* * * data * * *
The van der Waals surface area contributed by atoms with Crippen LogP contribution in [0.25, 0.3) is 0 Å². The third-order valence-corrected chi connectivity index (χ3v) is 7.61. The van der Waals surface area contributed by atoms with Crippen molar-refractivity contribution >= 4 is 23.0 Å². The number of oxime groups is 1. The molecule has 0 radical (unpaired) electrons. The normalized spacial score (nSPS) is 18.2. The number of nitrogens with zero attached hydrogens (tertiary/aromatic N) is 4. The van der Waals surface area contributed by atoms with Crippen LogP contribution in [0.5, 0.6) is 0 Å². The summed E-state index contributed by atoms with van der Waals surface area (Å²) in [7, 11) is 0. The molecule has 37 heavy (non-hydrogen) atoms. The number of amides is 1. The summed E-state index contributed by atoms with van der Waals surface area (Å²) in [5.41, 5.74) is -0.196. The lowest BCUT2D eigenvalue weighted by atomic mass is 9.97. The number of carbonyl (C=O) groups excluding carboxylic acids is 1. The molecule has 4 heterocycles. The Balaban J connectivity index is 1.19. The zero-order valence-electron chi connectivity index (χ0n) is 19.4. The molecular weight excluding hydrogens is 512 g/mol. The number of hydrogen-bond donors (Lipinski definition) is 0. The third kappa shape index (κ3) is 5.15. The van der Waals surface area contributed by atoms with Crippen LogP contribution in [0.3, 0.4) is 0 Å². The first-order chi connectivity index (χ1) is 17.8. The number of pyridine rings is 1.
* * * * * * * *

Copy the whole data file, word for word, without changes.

The van der Waals surface area contributed by atoms with Crippen LogP contribution in [0.25, 0.3) is 0 Å². The third-order valence-corrected chi connectivity index (χ3v) is 7.61. The van der Waals surface area contributed by atoms with Crippen molar-refractivity contribution >= 4 is 23.0 Å². The number of oxime groups is 1. The molecule has 0 radical (unpaired) electrons. The normalized spacial score (nSPS) is 18.2. The number of nitrogens with zero attached hydrogens (tertiary/aromatic N) is 4. The van der Waals surface area contributed by atoms with Crippen LogP contribution in [0.5, 0.6) is 0 Å². The summed E-state index contributed by atoms with van der Waals surface area (Å²) in [7, 11) is 0. The molecule has 37 heavy (non-hydrogen) atoms. The number of amides is 1. The summed E-state index contributed by atoms with van der Waals surface area (Å²) in [5.41, 5.74) is -0.196. The lowest BCUT2D eigenvalue weighted by atomic mass is 9.97. The number of carbonyl (C=O) groups excluding carboxylic acids is 1. The molecule has 4 heterocycles. The Balaban J connectivity index is 1.19. The zero-order valence-electron chi connectivity index (χ0n) is 19.4. The molecular weight excluding hydrogens is 512 g/mol. The number of hydrogen-bond donors (Lipinski definition) is 0. The third kappa shape index (κ3) is 5.15. The van der Waals surface area contributed by atoms with Crippen LogP contribution in [0.3, 0.4) is 0 Å². The first-order chi connectivity index (χ1) is 17.8. The number of pyridine rings is 1.